The reviews from SXSW have been rolling in and we are blown away by all of the magical words about our film!
"Young love is typically treated one of two ways in feature films made by adults: either as gauzy, treacly fairy tales of first kisses and two-straw milkshakes or as raunchy comedies where losing one's virginity is a requirement for high school graduation -- and in most cases, the protagonist is male. That's what makes I Believe In Unicorns such a refreshing change of pace." -Huffington Post
"I Believe in Unicorns is this magical-realist journey hosted by an imaginative protagonist, but for all the delving into Davina's subconscious, the film represents an experience that is all too common for young women, to varying degrees. It rings true, resonates as real even in its fantasies, because it is rooted in a place of authenticity, in subjectivity, in emotion and in storytelling. And that is what makes a film like this work so well." - Indiewire
"A dreamy and quirkily twisted coming-of-age story, Leah Meyerhoff’s I Believe In Unicorns may well tread very familiar territory, but it does so in a unique and gently striking style, resulting in an appealing left-field story of teen love, adventure and trauma." - Screen International
"Even with the layers of imagination, the film’s authenticity sustains itself because of Meyerhoff’s creative attention to detail and the small cast’s top-notch acting." - Austin Chronicle
"Unicorns is a poignant and heartfelt story of what it means to be a teenage girl. Beneath the beautifully whimsical fantasy sequences lie truisms of awkward, vulnerable, and complex adolescence." - Filmmaker Magazine
i Believe in Unicorns director Leah Meyerhoff is featured in Conrad Magazine.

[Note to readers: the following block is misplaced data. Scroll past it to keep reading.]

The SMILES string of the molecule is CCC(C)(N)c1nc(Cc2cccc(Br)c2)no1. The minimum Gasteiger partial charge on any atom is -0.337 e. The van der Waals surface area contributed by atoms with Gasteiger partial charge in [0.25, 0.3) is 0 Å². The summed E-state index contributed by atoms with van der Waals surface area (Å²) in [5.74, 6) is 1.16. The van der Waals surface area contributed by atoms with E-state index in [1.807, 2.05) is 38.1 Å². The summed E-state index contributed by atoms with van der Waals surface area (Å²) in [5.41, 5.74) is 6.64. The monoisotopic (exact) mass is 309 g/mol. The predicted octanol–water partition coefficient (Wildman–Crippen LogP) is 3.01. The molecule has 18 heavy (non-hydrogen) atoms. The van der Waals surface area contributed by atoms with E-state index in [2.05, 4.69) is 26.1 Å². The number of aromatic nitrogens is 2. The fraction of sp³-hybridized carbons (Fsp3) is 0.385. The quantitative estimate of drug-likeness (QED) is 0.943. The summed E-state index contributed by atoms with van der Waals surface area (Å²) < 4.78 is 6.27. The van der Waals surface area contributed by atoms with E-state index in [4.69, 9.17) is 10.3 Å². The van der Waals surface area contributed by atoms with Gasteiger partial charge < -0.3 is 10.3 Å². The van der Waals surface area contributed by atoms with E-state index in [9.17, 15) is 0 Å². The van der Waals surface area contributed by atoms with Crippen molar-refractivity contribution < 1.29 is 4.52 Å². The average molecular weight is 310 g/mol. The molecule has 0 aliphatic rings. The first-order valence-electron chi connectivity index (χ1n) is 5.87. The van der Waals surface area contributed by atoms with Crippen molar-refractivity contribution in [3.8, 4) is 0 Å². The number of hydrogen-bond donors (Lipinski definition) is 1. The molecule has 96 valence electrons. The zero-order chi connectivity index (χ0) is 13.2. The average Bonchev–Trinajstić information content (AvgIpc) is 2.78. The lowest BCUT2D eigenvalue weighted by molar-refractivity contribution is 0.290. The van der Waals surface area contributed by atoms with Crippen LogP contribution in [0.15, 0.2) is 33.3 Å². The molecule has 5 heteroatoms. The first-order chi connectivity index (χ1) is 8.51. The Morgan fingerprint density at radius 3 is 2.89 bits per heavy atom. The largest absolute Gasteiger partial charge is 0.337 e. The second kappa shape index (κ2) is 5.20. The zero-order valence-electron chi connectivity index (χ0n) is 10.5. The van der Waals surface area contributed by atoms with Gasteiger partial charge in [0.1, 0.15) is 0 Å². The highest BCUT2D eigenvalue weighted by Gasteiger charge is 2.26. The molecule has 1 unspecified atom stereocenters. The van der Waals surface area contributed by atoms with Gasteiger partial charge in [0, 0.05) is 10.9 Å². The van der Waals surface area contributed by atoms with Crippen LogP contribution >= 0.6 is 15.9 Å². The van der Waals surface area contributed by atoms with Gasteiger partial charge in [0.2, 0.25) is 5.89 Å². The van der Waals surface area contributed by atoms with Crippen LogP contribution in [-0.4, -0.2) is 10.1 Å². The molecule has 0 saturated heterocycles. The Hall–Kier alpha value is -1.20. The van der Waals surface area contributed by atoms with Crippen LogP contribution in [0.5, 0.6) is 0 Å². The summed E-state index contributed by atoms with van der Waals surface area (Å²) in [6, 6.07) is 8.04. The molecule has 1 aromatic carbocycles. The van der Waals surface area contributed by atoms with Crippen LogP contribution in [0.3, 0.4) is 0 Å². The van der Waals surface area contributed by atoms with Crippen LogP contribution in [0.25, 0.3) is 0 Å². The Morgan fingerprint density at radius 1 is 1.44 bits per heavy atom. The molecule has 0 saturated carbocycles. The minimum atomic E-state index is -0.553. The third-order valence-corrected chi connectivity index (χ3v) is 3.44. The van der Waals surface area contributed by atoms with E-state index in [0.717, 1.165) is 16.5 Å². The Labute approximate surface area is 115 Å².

Leah Meyerhoff is chosen as one of “5 Filmmakers to Watch” in Hollywood on the Hudson
I became a filmmaker because it satisfied the creative side of my brain and the social activist side. Narrative film has the potential to reach a wide audience and affect social change in a way other art mediums to not… My film is a coming-of-age story. The media has strong potential to shape the way girls grow up. The more realistic representations of girls and women there are on the big screen, the healthier it is for teens looking to these portrayals. I’ll consider my films successful if girls in the middle of nowhere see them and feel there’s a kindred spirit out there.
I Believe in Unicorns screens in Paris: We are honored to have been one of six American films invited to screen a rough cut in the US in Progress section of the Champs Elysees Film Festival
Ion Cinema writes:
The US in Progress Paris which promotes about a half dozen American independent film currently in post-production to European buyers in the context of the Champs Elysées Film Festival in Paris (this June) have selected film items from the likes of Michael Tully, Leah Meyerhoff and Jaffe Zinn — projects we are more than likely going to see as early as the fall, Sundance 2014 and beyond.
Katie Mustard, Tommy Oliver (1982), Leah Meyerhoff (I Believe in Unicorns), Sean Telford (BFE), Chantal Lian (Champs Elysees Film Festival) and Ulka Sniegowska (American Film Festival)
Leah Meyerhoff (I Believe in Unicorns) and Jaffe Zinn (Children)
Leah Meyerhoff (I Believe in Unicorns) and Eliza Hittman (It Felt Like Love)
Unicorns has been awarded an All Access grant from the Tribeca Film Institute
We are pleased to be in such esteemed company as Ondi Timoner, Ramin Bahrani, Liliana Greenfield-Sanders and Ryan Koo. This grant will go a long way toward helping us finish the film and we look forward to participating in the All Access Labs during the Tribeca Film Festival in the spring.
Variety writes: "The Tribeca All Access program bestows a grant of $15,000 to each project and brings in the filmmakers for a five-day professional program set to run during the fest. Features are all in the running for TAA's Creative Promise Awards, which sees a jury of pros pick one doc and one narrative film to receive an additional $10,000 each. Narrative features include Liliana Greenfield-Sanders' Bypass, a Frankenstein-ish story about an obese young woman who transforms herself through surgery; Leah Meyerhoff's I Believe in Unicorns, about a teen girl who runs away with an older boy; and Manchild, Ryan Koo's tale about a young basketball prodigy at a Christian school."
Unicorns director Leah Meyerhoff recounts her experiences at Tribeca All Access